Lillian Mostow - in memory of Clara and Moishe Halparin

My Story...

I was eight years old when my parents took me to Palestine, in the spring of 1935. My father, Moishe Hirsh Halparin, decided to take my mother to Palestine to see the 75 dunam (18.5 acre) orange orchard in Ness Ziona that he'd bought in 1931. My mother, Clara, wouldn't leave me behind because I was so much younger than my four siblings. My eldest brother, Bill, was managing the orchard following his graduation from engineering at the University of Manitoba.

More than 75 years later, the trip is still vivid. We travelled from Winnipeg to New York by train, and then by Cunard line to Le Havre. As the only child on board, I was given free reign to explore the entire ship. I loved being able to order whatever I wanted for dinner; my favourite was duck stuffed with apples. We stayed in Paris for three days in a small hotel, where we got stuck in the elevator cage between floors. I crawled out and ran downstairs to alert management. From Paris, we took the train to Marseille, where we caught an Italian ship to Haifa.

We rented an apartment for two months on Allenby Street in Tel Aviv. From there, we would take a sherut (a shared taxi) to the orchard. We took bus tours to different parts of the country: to the archeological digs in Caesarea; to the Dead Sea, where my father, in the classic pose, sat upright in the water reading a newspaper. I had cut my toe, and remember how much the mineralized water stung.

To celebrate Pesach in Jerusalem, we had to travel in an armed bus convoy. At one point, the Arabs opened fire. We all lay flat on the floor until the shooting stopped. When we eventually got to Jerusalem, I watched the men daven at the small patch of the Wailing Wall that the Arabs allowed Jews to visit twice a year, at Pesach and New Year's.

My father was born in 1883 in what is now Belarus. At 21, with his father, Wolfe, and younger brother, Archie, he fled the pogroms and inevitable conscription to the Czar's army. They settled in Winnipeg in 1904, in a small house at 381 Dufferin Avenue, at the foot of the Salter Street Bridge.

The Halparin men went into the wholesale meat business. Wolfe died in 1906, and in 1909 my father decided to marry. He sent for his 24-year-old cousin Clara Fiskin, from Propoisk. He met her off the boat in New York, where they were wed.

After Moishe and Clara settled into their home on Dufferin, my father undertook to get the family out of Russia to Winnipeg. He brought over his older brother Isser and wife Rachel, and their seven children. After the First World War, he brought over two of his three sisters, Henia and Chaika, and his half sister Sara Choslovsky. He also brought over his wife's two sisters, Noonie Rosen and Bessie Raeve, and their families. Bessie, a midwife, had been deafened in the war.

My father was a dandy who travelled frequently to New York to buy his bespoke suits and shoes. He always wore white linen suits in summer. His car was equally flashy — a 1921 touring Packard, four-door convertible, with canvas roof and clip-on celluloid windows.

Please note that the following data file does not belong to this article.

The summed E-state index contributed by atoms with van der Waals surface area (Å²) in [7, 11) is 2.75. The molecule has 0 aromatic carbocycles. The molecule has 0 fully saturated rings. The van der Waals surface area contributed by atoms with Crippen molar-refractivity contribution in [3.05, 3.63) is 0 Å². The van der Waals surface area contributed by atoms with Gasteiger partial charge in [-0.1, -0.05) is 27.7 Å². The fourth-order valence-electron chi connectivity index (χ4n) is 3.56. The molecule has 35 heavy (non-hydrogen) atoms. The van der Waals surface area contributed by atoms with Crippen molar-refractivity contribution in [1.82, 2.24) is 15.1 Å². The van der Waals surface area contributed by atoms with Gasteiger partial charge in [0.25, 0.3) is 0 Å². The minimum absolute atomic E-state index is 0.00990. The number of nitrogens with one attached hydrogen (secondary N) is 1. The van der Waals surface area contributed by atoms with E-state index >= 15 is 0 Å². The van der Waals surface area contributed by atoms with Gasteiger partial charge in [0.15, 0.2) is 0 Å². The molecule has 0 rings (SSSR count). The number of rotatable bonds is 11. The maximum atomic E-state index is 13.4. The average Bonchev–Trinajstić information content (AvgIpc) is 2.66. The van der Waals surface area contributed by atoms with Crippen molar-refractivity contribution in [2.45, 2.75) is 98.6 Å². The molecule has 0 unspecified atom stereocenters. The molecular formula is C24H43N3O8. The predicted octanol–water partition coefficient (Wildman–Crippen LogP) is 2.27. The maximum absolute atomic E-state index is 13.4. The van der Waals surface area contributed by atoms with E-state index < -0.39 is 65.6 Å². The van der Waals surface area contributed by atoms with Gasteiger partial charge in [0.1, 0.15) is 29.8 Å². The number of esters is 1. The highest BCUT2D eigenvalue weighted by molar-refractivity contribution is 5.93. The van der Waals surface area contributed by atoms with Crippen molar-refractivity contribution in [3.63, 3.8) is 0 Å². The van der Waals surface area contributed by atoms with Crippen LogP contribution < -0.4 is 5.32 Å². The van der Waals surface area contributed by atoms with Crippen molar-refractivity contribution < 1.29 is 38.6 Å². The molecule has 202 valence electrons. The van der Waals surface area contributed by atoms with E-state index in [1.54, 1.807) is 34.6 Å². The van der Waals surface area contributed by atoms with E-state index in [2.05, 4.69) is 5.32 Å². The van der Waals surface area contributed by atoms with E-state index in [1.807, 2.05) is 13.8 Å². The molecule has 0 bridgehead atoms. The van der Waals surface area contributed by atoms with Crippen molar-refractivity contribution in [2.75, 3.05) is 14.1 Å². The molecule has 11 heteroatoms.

He was also a successful entrepreneur. In 1925, he sold his share in the wholesale meat business to his brother Isser and bought a small knitting business. He built a factory next to our house, and moved in the knitting equipment to make sweaters. Called Standard Knitting Company, it comfortably supported our family, and employed all my siblings until they eventually sold the business in the 1960s. My father also owned an apartment building in St. Boniface, where he built the city's first cinema, the Paris Theatre, on Provencher, across from City Hall.

An ardent Zionist, my father gave generously to the Jewish National Fund over the years. In the 1920s, his $5,000 donation bought 100 dunams of land for Sede Zvi, a moshav in the northwestern Negev. After his death, we discovered a special bequest in his will for a poor Jewish boy in Palestine whom he had been supporting for years.

My father had intended to retire to his orchard, a dream he never realized. He died of a heart attack in 1947, a year before Israel declared independence. He was 63.

After his death, the orchard carried on under the care of an Israeli manager. In 1973, an Israeli developer made an offer for the land, intending to build condos. My husband, Harold Mostow, my brother Archie, who was fluent in Hebrew, and I went to Israel, where my husband negotiated the sale on behalf of the family. The paperwork was finalized shortly after the Yom Kippur War, thus ending our family's 42-year land ownership in Israel.

In an ironic twist, the authorities refused to rezone the land, so it remains abandoned and derelict, surrounded by Rechovat's hi-tech park on one side, Ness Ziona on the other.

On a visit to Israel in early 2011, the younger son of my late brother Bill, Elliot Halparin, and his wife, Nancy Wigston, decided to try to find the orchard that had played such a prominent role in our family's history. By e-mail, I put them in touch with Karen Dankwerth (née Margolese), a cousin of my husband and a former Winnipeger who has been living on Kvutzat Shiller, not far from the orchard, since 1966. The three of them made a pilgrimage to the spot, where only a few neglected orange trees remained, along with a crumbling stone dwelling. There, they snapped a few photos to reacquaint us all with my father's legacy.